Showing Off Just Kills Charity

Literally, in the case of Ananias and Sapphira.

Acts 5:1-11 (NIV)

Now a man named Ananias, together with his wife Sapphira, also sold a piece of property. With his wife’s full knowledge he kept back part of the money for himself, but brought the rest and put it at the apostles’ feet. Then Peter said, “Ananias, how is it that Satan has so filled your heart that you have lied to the Holy Spirit and have kept for yourself some of the money you received for the land? Didn’t it belong to you before it was sold? And after it was sold, wasn’t the money at your disposal? What made you think of doing such a thing? You have not lied just to human beings but to God.” When Ananias heard this, he fell down and died. And great fear seized all who heard what had happened. Then some young men came forward, wrapped up his body, and carried him out and buried him.

About three hours later his wife came in, not knowing what had happened. Peter asked her, “Tell me, is this the price you and Ananias got for the land?” “Yes,” she said, “that is the price.” Peter said to her, “How could you conspire to test the Spirit of the Lord? Listen! The feet of the men who buried your husband are at the door, and they will carry you out also.” At that moment she fell down at his feet and died. Then the young men came in and, finding her dead, carried her out and buried her beside her husband. Great fear seized the whole church and all who heard about these events.

The head-scratcher is, “What made you think of doing such a thing?” What motive could they have had?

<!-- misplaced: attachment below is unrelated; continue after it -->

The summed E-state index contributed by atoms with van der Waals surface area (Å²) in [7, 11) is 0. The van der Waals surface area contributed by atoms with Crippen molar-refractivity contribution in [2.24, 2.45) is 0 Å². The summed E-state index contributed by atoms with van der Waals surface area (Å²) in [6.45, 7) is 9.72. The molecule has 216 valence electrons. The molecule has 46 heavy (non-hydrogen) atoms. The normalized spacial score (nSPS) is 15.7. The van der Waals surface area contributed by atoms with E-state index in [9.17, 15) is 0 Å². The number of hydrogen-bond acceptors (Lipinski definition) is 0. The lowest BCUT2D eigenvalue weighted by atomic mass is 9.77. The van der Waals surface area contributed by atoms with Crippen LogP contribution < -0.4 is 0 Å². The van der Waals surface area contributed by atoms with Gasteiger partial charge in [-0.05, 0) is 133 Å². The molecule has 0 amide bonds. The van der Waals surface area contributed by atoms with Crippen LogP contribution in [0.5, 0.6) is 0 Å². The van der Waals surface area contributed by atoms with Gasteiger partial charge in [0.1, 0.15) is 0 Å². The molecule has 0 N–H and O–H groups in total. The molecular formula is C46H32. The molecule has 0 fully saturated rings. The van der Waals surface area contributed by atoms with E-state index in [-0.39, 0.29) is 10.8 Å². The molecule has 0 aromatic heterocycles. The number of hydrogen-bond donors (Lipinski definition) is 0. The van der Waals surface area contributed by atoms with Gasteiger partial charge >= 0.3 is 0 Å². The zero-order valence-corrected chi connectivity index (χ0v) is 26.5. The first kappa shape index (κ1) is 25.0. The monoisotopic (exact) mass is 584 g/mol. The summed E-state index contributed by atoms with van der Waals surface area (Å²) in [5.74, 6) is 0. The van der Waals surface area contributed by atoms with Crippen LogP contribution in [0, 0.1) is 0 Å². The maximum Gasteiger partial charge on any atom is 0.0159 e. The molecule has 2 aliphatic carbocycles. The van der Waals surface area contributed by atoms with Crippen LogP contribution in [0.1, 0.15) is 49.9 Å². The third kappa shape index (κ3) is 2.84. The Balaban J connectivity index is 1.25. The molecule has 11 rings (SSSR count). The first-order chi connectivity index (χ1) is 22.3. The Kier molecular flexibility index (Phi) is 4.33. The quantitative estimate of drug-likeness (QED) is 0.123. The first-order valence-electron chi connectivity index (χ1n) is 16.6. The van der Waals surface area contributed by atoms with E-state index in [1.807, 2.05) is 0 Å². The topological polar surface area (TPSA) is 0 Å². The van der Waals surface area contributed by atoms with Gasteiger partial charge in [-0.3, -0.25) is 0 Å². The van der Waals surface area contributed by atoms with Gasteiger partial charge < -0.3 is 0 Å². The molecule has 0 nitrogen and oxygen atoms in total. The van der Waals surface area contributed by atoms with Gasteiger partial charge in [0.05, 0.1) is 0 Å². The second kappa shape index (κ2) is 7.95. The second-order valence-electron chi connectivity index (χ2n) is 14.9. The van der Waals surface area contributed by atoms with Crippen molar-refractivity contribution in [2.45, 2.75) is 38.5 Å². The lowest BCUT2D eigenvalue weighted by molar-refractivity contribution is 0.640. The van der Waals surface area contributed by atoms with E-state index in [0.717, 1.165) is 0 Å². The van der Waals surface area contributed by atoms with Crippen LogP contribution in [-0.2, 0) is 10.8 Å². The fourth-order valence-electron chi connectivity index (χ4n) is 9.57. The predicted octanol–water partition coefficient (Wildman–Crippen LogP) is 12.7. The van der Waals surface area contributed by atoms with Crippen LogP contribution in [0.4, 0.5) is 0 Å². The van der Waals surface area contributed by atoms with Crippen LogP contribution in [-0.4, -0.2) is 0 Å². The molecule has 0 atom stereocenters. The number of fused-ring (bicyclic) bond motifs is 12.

Consider these clues. They didn’t sell their house; they sold a field. Having a field is not nearly as common as having a house. They were richer than most folks.

They didn’t just bring the money to the apostles; they connected the donation with the selling of the field and claimed that it was the total proceeds. Why? They didn’t need to explain where the money came from. Just donating, say, 10 talents would have been fine. Peter is getting at this when he says, “Didn’t it belong to you before it was sold? And after it was sold, wasn’t the money at your disposal? If they had simply been honest, it would have been viewed as a generous donation. Somehow, that wasn’t enough.

They couldn’t have sold the field for a lot more than what they donated. If the field was worth 20 talents, claiming that they only got 10 for it would have been silly. Although he kept back part of the money for himself, they donated most of it. Ananias only skimmed off what he thought he could get away with.

Coming right on the heels of Barnabas donating all the proceeds from the sale of his field, it looks like they were envious of the praise he got. They wanted to be big-shots too.

This unhealthy attitude is why many non-profits give their big donors special perks and invitations.

One of the challenges of the Christian walk is to do good works solely for Christ and not to show off. That’s virtually impossible without God’s help. The way to get humility is to pray for it.

Ask the Holy Spirit to keep a lid on your pride.

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Mike Slay

As a mathematician, inventor, and ruling elder in the Presbyterian Church in America, Mike Slay brings an analytical, conversational, and even whimsical approach to the daily study of God's Word.